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Trial yuan settlement plan may begin soon

SHANGHAI will start a trial plan to settle cross-border trade using the yuan "in the near term" as part of its initiatives to become a major international financial and shipping center by 2020.

This and other local pilot projects for innovations in finance and shipping could pave the way for similar measures nationwide, Liu Tienan, deputy chief of the National Development and Reform Commission, the nation's top planner, said yesterday at a news conference in Shanghai.

His remarks came as the State Council, China's Cabinet, unveiled guidelines for promoting Shanghai as a global financial and shipping hub, telling the city to "go ahead and test the waters."

"We are selecting the first group of companies that will participate in the yuan settlement program," Tu Guangshao, a Shanghai vice mayor, said at the news briefing. "The commercial banks are well prepared. In my opinion, everything is ready for Shanghai to kick off the trial."

The pilot run is expected to help stabilize trade and trim exporters' currency exposure while building the yuan's position in the US-dollar-dominated international monetary system.

The Shanghai branches of the Bank of China and the Bank of Communications have finished system tests for the program, including checks of clearing agreements with overseas banks.

The State Council authorized the yuan settlement trial in four cities in Guangdong Province and Shanghai earlier this month.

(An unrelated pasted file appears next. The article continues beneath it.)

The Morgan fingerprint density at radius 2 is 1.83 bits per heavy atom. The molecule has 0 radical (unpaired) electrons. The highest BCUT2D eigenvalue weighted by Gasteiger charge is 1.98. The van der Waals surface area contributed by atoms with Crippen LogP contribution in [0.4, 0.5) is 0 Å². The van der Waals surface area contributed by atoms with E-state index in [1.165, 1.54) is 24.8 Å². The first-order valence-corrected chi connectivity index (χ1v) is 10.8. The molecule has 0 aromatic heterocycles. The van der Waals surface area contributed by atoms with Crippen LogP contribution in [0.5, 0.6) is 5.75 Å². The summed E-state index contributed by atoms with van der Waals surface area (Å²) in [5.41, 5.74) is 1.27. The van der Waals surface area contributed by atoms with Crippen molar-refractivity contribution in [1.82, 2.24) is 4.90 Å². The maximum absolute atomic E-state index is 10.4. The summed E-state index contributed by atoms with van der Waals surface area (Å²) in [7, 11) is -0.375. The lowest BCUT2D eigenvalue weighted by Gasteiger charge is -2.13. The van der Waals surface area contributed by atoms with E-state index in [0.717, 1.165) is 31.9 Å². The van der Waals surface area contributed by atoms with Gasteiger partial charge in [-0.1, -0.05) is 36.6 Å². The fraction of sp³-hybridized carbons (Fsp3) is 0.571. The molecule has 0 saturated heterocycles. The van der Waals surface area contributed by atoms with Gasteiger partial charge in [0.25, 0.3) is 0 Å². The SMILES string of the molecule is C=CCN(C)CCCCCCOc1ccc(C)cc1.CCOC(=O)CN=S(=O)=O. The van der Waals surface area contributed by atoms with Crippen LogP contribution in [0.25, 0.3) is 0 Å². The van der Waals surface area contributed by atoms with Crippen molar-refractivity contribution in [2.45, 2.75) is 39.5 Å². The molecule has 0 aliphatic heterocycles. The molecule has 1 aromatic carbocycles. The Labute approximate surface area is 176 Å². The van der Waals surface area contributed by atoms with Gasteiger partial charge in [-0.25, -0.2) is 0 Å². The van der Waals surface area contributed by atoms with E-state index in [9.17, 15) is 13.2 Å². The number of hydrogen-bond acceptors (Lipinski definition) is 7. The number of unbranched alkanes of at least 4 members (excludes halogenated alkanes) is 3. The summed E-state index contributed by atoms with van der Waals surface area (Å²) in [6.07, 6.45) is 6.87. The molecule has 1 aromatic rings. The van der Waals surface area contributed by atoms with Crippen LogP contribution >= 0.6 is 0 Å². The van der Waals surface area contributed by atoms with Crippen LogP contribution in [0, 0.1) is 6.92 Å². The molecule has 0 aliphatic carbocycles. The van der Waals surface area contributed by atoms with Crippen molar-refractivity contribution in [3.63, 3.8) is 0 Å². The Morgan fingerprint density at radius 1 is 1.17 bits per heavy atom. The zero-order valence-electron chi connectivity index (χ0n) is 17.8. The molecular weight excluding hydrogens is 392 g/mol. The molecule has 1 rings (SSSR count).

China, in seeking to promote the yuan as an international currency, has signed 650 billion yuan (US$95 billion) in swap agreements with Argentina, Indonesia, South Korea, Malaysia and Belarus in the past months.

Liu said it is hard to set a schedule for the currency's move toward full convertibility but that the country will allow more innovation in the monetary sector.

Also under yesterday's guidelines, overseas companies were encouraged to sell yuan-denominated shares and bonds in Shanghai.

"China's introduction of new financial products including stock index futures is inevitable," Tu said.

Liu added that Shanghai's rise as a bigger power in the international financial arena won't threaten Hong Kong.

The special administrative region is ahead of Shanghai in terms of market openness, internationalization, product diversity and scale, he said, adding "Shanghai and Hong Kong will develop together."

Shanghai is already the world's second biggest port in terms of container throughput.

To further boost growth, China plans to exempt shipping companies that are registered in the Yangshan Deep-Water Port from paying business tax on their international shipping revenue.

Meanwhile, Shanghai-registered insurers don't have to pay business tax on income derived from their international shipping insurance operations.

At the same news conference yesterday, Vice Mayor Yang Xiong told reporters that a plan for making Shanghai's Nanhui District a part of Pudong New Area awaits central government approval.

The merger would help support the city's financial hub strategy, city officials said.


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